Flying voters make news in Manipur polls
Flying voters can be 'caught', trapped if you may, with money in the 48 hours before the election, reports Sutirtho Patranobis.india Updated: Feb 17, 2007 17:48 IST
There's a phrase that's been making rounds of political party offices and among election campaigners in Manipur in the past weeks – flying voters. It might remind you of track and field games but it actually has more to do with electoral athletics in the ongoing 9th assembly election in this state.
It is also subtly different from the more common phrase `floating voters' or voters who are undecided about their political affiliations till they enjoy the privacy of a polling cubicle.
"Floating voters do not usually have any political leanings and decide the candidate at the last moment. They go by last minute whims,'' said Professor MC Arun who teaches social anthropology at the Manipur University.
Flying voters, on the contrary, can be 'caught', trapped if you may, with money in the 48 hours before the election. "These are voters who need to be swayed with money in the critical 48 hours leading to the election date. Giving them money before 48 hours is meaningless. They would have political leanings but the money, be it Rs 100 or Rs 500, could ensure their stamp of approval,'' Arun said.
And with Manipur registering huge turnouts in the first two phases of the three-phase election, it is this question of money as motivation that's making rounds in discussions, even if in whispers.
B Sharma of CPI is categorical. "This high turnout is a dangerous trend, simply because of people of Manipur have little political awareness. So, if people turn up to vote in spite of low understanding, it means some thing else is motivating them. Large sums of money have exchanged hands. The science of democracy has been compromised,'' Sharma said.
Congress's S Mangi Singh was evasive but said that it could be true in some cases and in some constituencies. ``But where is the evidence to prove it? It could be do with effective campaigning by the political parties,'' Singh said.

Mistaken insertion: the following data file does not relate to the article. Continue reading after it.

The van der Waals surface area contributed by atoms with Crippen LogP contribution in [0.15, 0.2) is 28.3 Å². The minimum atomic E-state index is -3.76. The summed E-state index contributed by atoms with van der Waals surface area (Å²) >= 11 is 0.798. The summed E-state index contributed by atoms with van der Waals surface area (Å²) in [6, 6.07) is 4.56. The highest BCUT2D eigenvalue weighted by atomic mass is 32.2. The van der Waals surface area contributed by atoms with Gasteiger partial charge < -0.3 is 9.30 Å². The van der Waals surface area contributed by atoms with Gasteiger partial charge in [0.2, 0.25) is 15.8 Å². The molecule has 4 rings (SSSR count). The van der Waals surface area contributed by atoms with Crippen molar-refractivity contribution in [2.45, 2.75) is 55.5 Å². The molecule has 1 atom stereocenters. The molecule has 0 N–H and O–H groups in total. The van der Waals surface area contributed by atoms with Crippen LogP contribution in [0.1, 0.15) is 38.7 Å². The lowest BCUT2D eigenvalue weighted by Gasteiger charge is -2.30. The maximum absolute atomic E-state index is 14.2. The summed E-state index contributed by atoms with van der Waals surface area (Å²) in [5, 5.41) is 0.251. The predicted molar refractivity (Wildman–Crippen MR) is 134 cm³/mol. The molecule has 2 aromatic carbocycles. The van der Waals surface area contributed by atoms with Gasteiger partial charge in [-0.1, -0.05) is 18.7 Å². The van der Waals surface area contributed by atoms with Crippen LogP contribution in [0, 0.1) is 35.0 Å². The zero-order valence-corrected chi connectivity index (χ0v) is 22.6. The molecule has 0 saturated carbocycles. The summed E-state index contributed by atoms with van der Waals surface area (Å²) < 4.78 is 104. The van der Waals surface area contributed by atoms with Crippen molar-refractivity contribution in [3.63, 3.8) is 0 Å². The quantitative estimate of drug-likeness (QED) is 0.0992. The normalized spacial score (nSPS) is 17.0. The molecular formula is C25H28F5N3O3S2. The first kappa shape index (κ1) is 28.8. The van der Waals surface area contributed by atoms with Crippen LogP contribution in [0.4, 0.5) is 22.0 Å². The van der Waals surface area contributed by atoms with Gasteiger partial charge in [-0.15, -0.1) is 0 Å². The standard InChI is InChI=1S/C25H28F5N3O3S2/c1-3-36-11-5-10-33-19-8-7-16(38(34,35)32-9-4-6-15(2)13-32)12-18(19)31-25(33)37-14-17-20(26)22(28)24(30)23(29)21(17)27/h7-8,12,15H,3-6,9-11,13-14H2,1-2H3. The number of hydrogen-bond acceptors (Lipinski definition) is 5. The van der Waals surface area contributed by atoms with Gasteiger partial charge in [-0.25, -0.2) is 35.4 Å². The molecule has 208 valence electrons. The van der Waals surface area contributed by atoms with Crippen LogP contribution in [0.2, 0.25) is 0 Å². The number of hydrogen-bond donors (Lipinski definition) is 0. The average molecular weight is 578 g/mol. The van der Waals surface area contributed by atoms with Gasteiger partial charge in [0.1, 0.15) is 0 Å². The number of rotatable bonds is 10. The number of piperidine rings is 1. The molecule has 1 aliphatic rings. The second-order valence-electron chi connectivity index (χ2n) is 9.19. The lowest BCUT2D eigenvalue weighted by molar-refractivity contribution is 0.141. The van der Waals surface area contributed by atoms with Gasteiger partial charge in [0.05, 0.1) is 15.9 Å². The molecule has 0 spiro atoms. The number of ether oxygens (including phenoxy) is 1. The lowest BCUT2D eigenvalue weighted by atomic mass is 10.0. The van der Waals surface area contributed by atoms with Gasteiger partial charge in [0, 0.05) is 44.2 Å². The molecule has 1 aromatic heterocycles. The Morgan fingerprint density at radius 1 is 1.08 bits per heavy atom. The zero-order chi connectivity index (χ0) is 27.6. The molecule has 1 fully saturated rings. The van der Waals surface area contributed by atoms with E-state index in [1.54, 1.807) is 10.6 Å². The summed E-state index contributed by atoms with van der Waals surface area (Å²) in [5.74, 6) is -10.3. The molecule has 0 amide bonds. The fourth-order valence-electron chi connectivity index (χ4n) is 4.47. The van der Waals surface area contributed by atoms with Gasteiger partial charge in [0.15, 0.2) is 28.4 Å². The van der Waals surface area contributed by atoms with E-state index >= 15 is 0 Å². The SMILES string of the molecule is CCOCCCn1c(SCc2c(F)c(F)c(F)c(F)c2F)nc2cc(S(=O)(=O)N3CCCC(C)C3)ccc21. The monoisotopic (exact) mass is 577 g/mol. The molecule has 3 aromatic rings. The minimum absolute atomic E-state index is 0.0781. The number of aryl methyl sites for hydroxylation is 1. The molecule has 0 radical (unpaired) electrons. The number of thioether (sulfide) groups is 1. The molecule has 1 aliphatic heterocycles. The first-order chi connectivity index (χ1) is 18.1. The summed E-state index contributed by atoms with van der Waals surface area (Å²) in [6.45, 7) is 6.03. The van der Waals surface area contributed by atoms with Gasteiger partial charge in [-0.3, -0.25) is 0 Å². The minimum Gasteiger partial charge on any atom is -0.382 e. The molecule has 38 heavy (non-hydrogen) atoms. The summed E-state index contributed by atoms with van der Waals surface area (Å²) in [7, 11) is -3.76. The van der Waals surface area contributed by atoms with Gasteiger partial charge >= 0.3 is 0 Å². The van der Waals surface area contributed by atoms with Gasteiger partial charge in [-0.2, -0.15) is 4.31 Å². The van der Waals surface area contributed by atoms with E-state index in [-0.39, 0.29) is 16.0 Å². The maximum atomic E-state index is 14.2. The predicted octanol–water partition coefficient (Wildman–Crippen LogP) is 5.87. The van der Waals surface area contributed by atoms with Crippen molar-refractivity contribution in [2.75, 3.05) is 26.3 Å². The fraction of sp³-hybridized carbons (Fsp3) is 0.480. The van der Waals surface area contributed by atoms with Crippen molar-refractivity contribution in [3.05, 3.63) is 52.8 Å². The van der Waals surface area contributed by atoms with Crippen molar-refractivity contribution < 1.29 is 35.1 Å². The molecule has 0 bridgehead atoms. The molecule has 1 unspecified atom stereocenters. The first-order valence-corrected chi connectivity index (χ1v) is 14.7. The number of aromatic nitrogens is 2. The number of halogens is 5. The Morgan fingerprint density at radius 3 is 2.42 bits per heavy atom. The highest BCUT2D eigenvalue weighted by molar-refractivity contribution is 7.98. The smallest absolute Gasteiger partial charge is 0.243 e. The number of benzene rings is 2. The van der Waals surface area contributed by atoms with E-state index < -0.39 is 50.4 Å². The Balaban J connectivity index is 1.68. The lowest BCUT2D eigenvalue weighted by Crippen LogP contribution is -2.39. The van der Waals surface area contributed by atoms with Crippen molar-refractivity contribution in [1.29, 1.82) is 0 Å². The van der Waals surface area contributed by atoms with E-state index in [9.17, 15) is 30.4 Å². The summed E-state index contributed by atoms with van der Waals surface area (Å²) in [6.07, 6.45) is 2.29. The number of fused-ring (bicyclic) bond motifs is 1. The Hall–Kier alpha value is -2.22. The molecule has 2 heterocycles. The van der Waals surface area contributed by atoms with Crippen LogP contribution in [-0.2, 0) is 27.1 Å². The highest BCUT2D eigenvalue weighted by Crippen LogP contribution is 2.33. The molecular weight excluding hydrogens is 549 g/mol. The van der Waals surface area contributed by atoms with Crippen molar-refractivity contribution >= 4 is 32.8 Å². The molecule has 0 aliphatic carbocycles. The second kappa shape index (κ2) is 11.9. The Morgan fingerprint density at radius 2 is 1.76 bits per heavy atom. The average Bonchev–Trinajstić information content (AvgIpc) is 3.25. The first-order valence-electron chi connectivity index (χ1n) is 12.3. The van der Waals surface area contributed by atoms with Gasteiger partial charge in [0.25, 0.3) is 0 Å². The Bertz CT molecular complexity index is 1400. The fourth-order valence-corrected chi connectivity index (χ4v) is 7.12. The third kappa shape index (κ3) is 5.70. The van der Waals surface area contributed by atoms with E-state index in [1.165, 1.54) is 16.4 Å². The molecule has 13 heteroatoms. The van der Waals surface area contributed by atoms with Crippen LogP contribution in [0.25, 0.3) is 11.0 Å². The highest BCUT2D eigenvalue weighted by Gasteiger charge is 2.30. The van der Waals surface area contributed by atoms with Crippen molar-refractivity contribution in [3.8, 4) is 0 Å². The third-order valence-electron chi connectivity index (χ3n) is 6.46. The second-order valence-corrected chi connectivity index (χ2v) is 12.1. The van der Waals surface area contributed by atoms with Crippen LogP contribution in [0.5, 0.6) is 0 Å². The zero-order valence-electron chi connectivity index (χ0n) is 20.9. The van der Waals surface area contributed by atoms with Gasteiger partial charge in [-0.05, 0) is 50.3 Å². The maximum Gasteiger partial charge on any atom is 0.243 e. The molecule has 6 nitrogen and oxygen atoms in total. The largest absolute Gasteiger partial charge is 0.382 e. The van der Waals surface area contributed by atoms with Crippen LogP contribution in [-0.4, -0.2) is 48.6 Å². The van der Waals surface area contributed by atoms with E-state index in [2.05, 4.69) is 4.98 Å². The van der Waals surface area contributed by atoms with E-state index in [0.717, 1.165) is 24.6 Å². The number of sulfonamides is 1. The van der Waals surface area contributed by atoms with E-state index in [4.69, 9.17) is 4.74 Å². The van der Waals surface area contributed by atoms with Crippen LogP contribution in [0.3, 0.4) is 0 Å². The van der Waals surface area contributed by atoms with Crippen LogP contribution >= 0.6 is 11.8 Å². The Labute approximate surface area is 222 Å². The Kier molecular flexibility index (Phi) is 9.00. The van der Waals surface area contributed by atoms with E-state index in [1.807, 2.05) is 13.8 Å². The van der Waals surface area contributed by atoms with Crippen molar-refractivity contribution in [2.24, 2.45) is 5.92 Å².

What also cannot be ignored is the fact that more than 70 per cent Manipuris are literate. ``The high turnout is because of high literacy rate and level of political maturity. Despite all problems, the people are ready to freely express their opinions,'' said former CM and NCP candidate Radha Benod Koijam.
Professor Arun is somewhat skeptical about this argument. ``There is no dividing issue between political parties this time. All parties are talking about protecting Manipur's territorial integrity and repealing the Armed Forces Special Powers Act.
"Money indeed could have played a part in the elections in the urban and peri-urban areas. In rural areas kinship and village solidarity play more important roles. Anyway, money is part of election rituals in Manipur. No one really thinks it is immoral,'' Arun said.
Arun and four of his University colleagues, in fact, had conducted an informal post-election survey in 2002. They circulated a structured list of questions like 'when did you decide' (whom to vote) with a possible four answers – 24 hours, 48 hours, seven days or a month and so on.
Though the survey was by no means exhaustive, Arun said that it did hint at the use of money with most respondents admitting that they decided the candidate in the last 48 hours. For the candidates, however, these are the flying voters who could take them on the flight path to victory.